Did you realize that the red dripping wax seal on bottles of Makers’s Mark is a registered trademark of the brand? Well, it is… and the US Court of Appeals for the 6th Circuit (in Kentucky) upheld the famous trademark earlier this month.
The trademarked red dripping wax seal (US Registration No. 1370465) was challenged when tequila maker Jose Cuervo started using a similar red dripping wax seal on bottles of premium tequila. Cuervo’s use of a red dripping wax seal prompted a lawsuit to determine the enforceability and validity of the trademarked seal. In the case, Cuervo challenged the registration of the red dripping wax seal on the basis of “functionality.” Interestingly, under US Trademark law, a registered mark may be found invalid if it is “functional.” A trademark is functional “if it is essential to the use or purpose of the article or if it affects the cost or quality of the article.” To evaluate functionality, courts consider if “it would be difficult or costly for competitors to design around” the mark (comparable alternatives test) or if competitors are at a significant disadvantaged by being prevented to use a red dripping wax (the effective competition test). In this case the courts held that the registered trademark was not “functional” and as a consequence is an enforceable trademark.
(The court also considered and evaluated several other factors including: the strength of the mark; the length of time the mark had been registered, relatedness of the two parties goods, assessed similarity of the wax seals used by both parties and actual confusion).
The court held that the trademarked red dripping wax seal was enforceable. (Also included in the court’s opinion is an impressively romantic history of Kentucky Bourbon. Including fun facts about Maker’s Mark… for example, did you know that the red dripping wax seal was first applied using the family deep frier?)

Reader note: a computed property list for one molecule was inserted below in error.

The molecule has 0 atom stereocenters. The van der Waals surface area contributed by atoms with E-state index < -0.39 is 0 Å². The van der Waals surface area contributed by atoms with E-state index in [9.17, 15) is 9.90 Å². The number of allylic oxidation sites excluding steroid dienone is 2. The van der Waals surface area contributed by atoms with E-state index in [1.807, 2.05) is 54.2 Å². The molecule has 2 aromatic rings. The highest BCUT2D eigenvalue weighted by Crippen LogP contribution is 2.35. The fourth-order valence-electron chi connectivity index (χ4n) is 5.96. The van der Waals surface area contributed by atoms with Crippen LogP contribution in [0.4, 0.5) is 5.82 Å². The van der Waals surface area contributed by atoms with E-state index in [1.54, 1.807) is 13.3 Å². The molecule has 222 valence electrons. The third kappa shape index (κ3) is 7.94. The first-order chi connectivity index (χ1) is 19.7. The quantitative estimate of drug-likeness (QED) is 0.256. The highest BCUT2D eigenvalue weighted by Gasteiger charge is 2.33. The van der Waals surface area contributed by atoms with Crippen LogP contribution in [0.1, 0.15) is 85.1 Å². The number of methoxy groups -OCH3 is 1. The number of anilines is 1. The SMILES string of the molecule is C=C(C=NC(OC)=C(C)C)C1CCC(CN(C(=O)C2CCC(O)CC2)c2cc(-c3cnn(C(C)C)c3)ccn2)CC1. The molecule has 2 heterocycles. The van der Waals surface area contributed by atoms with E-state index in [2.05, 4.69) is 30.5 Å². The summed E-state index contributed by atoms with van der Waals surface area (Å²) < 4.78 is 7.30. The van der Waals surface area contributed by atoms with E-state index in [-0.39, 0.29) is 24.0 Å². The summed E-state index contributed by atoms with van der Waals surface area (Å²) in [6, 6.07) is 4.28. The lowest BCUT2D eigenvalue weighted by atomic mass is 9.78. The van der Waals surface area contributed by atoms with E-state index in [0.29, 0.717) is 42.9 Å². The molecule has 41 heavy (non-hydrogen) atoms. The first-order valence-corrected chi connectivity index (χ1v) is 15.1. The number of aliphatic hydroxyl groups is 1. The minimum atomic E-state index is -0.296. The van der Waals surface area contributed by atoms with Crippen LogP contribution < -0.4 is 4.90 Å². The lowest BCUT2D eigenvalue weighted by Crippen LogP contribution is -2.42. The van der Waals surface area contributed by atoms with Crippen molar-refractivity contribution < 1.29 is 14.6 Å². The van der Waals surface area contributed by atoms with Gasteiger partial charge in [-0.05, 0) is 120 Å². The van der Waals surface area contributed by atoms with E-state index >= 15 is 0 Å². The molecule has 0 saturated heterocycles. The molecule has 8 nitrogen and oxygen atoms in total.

See also the case: Maker’s Mark Distillery, Inc. v. Diageo North America, Inc. , 10-5819 (6th Cir. 2012); http://www.ca6.uscourts.gov/opinions.pdf/12a0126p-06.pdf; http://courtlistener.com; www.uspto.gov; @iplegalfreebies and www.kasterlegal.com.
BY: Vanessa Kaster, Esq., LL.M.
A major benefit of registering a Trademark is the exclusive right to use the Trademark, which comes with registration. Ownership of a registered Trademark bestows an exclusive right to use the Trademark with or on ALL similar goods and services. This exclusive right restricts other people, companies and businesses from using your Trademarked term or logo on similar goods and services. This exclusive right can be a powerful tool in the marketplace.
For example, POPSICLE is a registered Trademark of Unilever and only Unilever has the authority to use the word POPSICLE when selling, advertising and promoting frozen treats on a stick. This means that the word POPSICLE is off limits to any other person or company selling frozen treats on a stick. POPSICLE cannot be used on other companies’ product names, blogs, napkins, merchandising, or advertising. As you can see, this carries a lot of weight in the market place against competitors. The unauthorized use of the mark POPSICLE recently put a small shop in Brooklyn in a bind when they started making and selling a product called ‘People’s Popsicles.’ Since the shop did not have permission from Unilever to use the POPSICLE trademark, the shop had to rename their product, print new merchandising, and erase every use of POPSICLE from their menu and blog.
Exclusive use rights that come with owning a registered Trademark are powerful. Don’t underestimate their value in the market place.
BY: Vanessa Kaster, Esq., LL.M.
More information on this subject: ‘NAME Brand’ – Using your Name as a Brand and Trademark; Is Unilever’s Popsicle Trademark Melting Away? at http://www.kasterlegal.com/storage/NYSBA%20Electronically%20In%20Touch.%20%20Article%20by%20Vanessa%20Kaster.pdf and http://www.nysba.org/Content/NavigationMenu24/ElectronicallyInTouch/2010Issues/September2010/default.htm; @iplegalfreebies and www.kasterlegal.com
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